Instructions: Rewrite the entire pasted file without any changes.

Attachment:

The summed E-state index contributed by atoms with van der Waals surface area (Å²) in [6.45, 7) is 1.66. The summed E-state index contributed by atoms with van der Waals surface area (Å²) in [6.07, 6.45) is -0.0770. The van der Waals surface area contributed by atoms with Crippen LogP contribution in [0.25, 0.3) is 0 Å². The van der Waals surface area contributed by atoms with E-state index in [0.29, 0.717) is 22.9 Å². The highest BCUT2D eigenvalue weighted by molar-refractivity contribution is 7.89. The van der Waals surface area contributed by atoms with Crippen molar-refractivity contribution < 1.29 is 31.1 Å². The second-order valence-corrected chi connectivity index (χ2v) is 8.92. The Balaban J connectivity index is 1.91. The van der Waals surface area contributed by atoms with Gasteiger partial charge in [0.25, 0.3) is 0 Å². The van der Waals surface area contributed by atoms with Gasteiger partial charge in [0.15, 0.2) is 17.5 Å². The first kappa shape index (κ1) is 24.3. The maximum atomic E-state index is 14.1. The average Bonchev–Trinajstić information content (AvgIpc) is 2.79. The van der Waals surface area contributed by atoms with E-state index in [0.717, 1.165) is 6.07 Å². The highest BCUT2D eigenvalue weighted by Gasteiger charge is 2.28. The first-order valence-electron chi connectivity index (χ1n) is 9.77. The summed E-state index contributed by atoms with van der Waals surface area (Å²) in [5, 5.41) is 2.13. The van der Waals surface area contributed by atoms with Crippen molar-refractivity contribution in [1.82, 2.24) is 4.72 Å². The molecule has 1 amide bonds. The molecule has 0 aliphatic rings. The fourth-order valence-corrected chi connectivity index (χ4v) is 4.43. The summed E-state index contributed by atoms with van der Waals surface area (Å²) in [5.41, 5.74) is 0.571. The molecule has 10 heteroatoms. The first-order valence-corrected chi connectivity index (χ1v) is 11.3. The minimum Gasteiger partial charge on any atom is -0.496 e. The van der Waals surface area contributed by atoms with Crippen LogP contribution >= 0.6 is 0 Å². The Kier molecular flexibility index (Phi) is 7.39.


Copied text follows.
The summed E-state index contributed by atoms with van der Waals surface area (Å²) in [6.45, 7) is 1.66. The summed E-state index contributed by atoms with van der Waals surface area (Å²) in [6.07, 6.45) is -0.0770. The van der Waals surface area contributed by atoms with Crippen LogP contribution in [0.25, 0.3) is 0 Å². The van der Waals surface area contributed by atoms with E-state index in [0.29, 0.717) is 22.9 Å². The highest BCUT2D eigenvalue weighted by molar-refractivity contribution is 7.89. The van der Waals surface area contributed by atoms with Crippen molar-refractivity contribution < 1.29 is 31.1 Å². The second-order valence-corrected chi connectivity index (χ2v) is 8.92. The Balaban J connectivity index is 1.91. The van der Waals surface area contributed by atoms with Gasteiger partial charge in [0.25, 0.3) is 0 Å². The van der Waals surface area contributed by atoms with Gasteiger partial charge in [0.15, 0.2) is 17.5 Å². The first kappa shape index (κ1) is 24.3. The maximum atomic E-state index is 14.1. The average Bonchev–Trinajstić information content (AvgIpc) is 2.79. The van der Waals surface area contributed by atoms with E-state index in [0.717, 1.165) is 6.07 Å². The highest BCUT2D eigenvalue weighted by Gasteiger charge is 2.28. The first-order valence-electron chi connectivity index (χ1n) is 9.77. The summed E-state index contributed by atoms with van der Waals surface area (Å²) in [5, 5.41) is 2.13. The van der Waals surface area contributed by atoms with Crippen molar-refractivity contribution in [1.82, 2.24) is 4.72 Å². The molecule has 1 amide bonds. The molecule has 0 aliphatic rings. The fourth-order valence-corrected chi connectivity index (χ4v) is 4.43. The summed E-state index contributed by atoms with van der Waals surface area (Å²) in [5.41, 5.74) is 0.571. The molecule has 10 heteroatoms. The first-order valence-corrected chi connectivity index (χ1v) is 11.3. The minimum Gasteiger partial charge on any atom is -0.496 e. The van der Waals surface area contributed by atoms with Crippen LogP contribution >= 0.6 is 0 Å². The Kier molecular flexibility index (Phi) is 7.39.